Cleft Lip & Palate

Are Cleft Palates Common?

Cleft lip and palate is the most common facial deformity, occurring in 1 out of every 700 live births. Our region is particularly vulnerable due to a couple of prevalent factors: nutritional deficiencies and large Latino and Native American populations, which are statistically more vulnerable to cleft lip and palate deformities.

What Causes Cleft Palates in Newborns?

The etiology of cleft lip and palate is multifactorial and has been linked to genetic factors, teratogenic drugs, nutritional deficiencies, amniotic banding, chemical exposures, maternal hypoxia, and radiation. Most clefts in families are sporadic, but if one parent has a cleft, there is a 4-6% chance that their baby will also have a cleft. Interestingly, boys are twice as likely to have a cleft lip (with or without palatal involvement), while girls are more likely to have an isolated cleft palate.

Are Cleft Palates Syndromic?

If an isolated cleft palate is present, there is approximately a 50% chance that the baby will have an associated syndrome. This contrasts with a cleft lip patient (with or without palatal involvement), which is only likely to have an associated syndrome in approximately 10% of cases. In patients with an isolated cleft palate, a thorough work-up should be performed if the patient is not progressing as expected.

What Are Signs of a Cleft Palate?

Cleft care is complicated, and these children may often have limited exposure to an ACPA-approved Cleft and Craniofacial Team. It is essential that they be plugged into a Cleft or Craniofacial Team. Common problems children with cleft lip and palates may experience include:

  • Speech issues and difficulties in school (psychosocial or hearing-related).
  • Growing hair long to cover their face.
  • Dental issues such as dental disease.
  • Sleep apnea.
  • Social isolation or challenges thriving in a school environment.
  • Obvious deformity.
  • Liquids or food coming out of their nose when eating.

How Soon Should a Child Be Seen for a Cleft Palate?

It is crucial that these children be involved in an ACPA-approved Cleft and Craniofacial Team. The team comprises individuals who have dedicated their practices specifically to cleft and/or craniofacial care. The team includes cleft and craniofacial surgeons, ear, nose, and throat surgeons, oral and maxillofacial surgeons, neurosurgeons, craniofacial orthodontists, pediatric dentists specializing in cleft/craniofacial deformities, speech and language pathologists, occupational therapists, nutritionists/dietitians, nursing coordinators, and social workers.

When Should Primary Cleft Lip Deformity be Repaired?

The primary cleft lip deformity may be complete or incomplete and is best repaired between 3-6 months of age. For complete clefts, nasoalveolar molding (NAM) is helpful in decreasing the size of the cleft defect before surgery. Working with NAM providers helps get cleft babies ready for surgery.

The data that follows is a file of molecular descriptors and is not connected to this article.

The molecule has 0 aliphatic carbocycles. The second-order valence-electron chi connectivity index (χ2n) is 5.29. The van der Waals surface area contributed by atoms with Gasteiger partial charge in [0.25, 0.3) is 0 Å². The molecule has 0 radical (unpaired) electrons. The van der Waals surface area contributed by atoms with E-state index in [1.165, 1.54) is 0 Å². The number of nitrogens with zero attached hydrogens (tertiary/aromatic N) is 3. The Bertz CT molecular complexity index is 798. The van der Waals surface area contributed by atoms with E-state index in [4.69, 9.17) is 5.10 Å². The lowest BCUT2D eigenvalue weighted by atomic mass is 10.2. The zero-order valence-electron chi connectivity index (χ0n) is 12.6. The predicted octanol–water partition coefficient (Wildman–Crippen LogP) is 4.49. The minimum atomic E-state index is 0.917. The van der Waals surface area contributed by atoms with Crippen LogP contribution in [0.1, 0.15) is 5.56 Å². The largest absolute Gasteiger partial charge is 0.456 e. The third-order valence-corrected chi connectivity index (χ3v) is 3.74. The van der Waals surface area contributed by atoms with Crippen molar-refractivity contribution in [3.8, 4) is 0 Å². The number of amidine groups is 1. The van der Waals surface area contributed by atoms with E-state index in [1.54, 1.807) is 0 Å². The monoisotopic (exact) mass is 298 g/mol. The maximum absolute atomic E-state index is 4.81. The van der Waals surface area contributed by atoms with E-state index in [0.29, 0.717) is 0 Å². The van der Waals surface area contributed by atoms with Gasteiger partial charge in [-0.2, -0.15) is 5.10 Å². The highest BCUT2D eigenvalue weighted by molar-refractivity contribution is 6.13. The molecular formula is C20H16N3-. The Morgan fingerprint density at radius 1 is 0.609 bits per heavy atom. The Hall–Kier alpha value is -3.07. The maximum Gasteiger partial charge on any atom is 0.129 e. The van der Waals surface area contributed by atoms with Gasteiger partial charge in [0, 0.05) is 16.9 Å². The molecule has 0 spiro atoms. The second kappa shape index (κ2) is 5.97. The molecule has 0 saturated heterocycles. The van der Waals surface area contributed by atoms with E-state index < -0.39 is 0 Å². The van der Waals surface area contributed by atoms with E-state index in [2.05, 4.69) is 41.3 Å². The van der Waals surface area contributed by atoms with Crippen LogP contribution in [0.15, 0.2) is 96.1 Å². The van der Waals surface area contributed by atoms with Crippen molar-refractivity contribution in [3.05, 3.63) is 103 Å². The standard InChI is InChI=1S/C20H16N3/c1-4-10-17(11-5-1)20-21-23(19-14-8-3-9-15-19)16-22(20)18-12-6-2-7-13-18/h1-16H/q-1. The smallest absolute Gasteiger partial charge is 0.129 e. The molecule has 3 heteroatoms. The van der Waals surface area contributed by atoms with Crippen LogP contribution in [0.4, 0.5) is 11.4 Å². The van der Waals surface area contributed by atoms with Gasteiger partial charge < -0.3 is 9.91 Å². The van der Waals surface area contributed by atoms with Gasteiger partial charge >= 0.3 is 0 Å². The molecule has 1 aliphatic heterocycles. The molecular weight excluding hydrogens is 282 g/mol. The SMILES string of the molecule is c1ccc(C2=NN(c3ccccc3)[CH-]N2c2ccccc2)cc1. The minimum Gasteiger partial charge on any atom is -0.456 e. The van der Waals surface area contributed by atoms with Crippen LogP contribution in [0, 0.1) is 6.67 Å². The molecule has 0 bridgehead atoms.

How is a Primary Cleft Palate Deformity Surgery Performed?

The palate is essential for appropriate speech and feeding. Palatal repair should be performed between 10-18 months of age to ensure proper speech development. Different types of palatal repairs exist, but the preferred technique is the Furlow palatoplasty, which increases length and aids in speech.

When Should a Cleft Alveolus (Cleft Bone Graft) Surgery be Done?

The alveolar cleft bone graft surgery is usually performed between the ages of 6-12, depending on expected tooth eruption. After cleft lip and palate repairs, a small fistula (hole) may remain in the area between the nose and mouth. Bone grafting is now done using cadaver bone and bone morphogenetic protein (rhBMP), which acts as a scaffold and encourages the body’s own stem cells to produce bone.

What is Cleft Lip Revision?

As the repaired lip grows, slight widening or unfavorable healing may occur, leading to the need for minor cosmetic touch-ups on the lip. This procedure is typically done between the ages of 5-10, but can be performed in adulthood if needed.

What is Cleft Orthognathic (Jaw) Surgery?

Approximately 50% of children with cleft lip and palate experience slower growth of the upper jaw compared to the lower jaw. This results in a sunken middle face and an underbite. Jaw surgery can be life-changing for these children, and planning involves medical modeling (computer-generated models) that accurately represent the child’s occlusion and bone structure. Typically, the surgery is performed once skeletal growth is nearly complete (in late teens).

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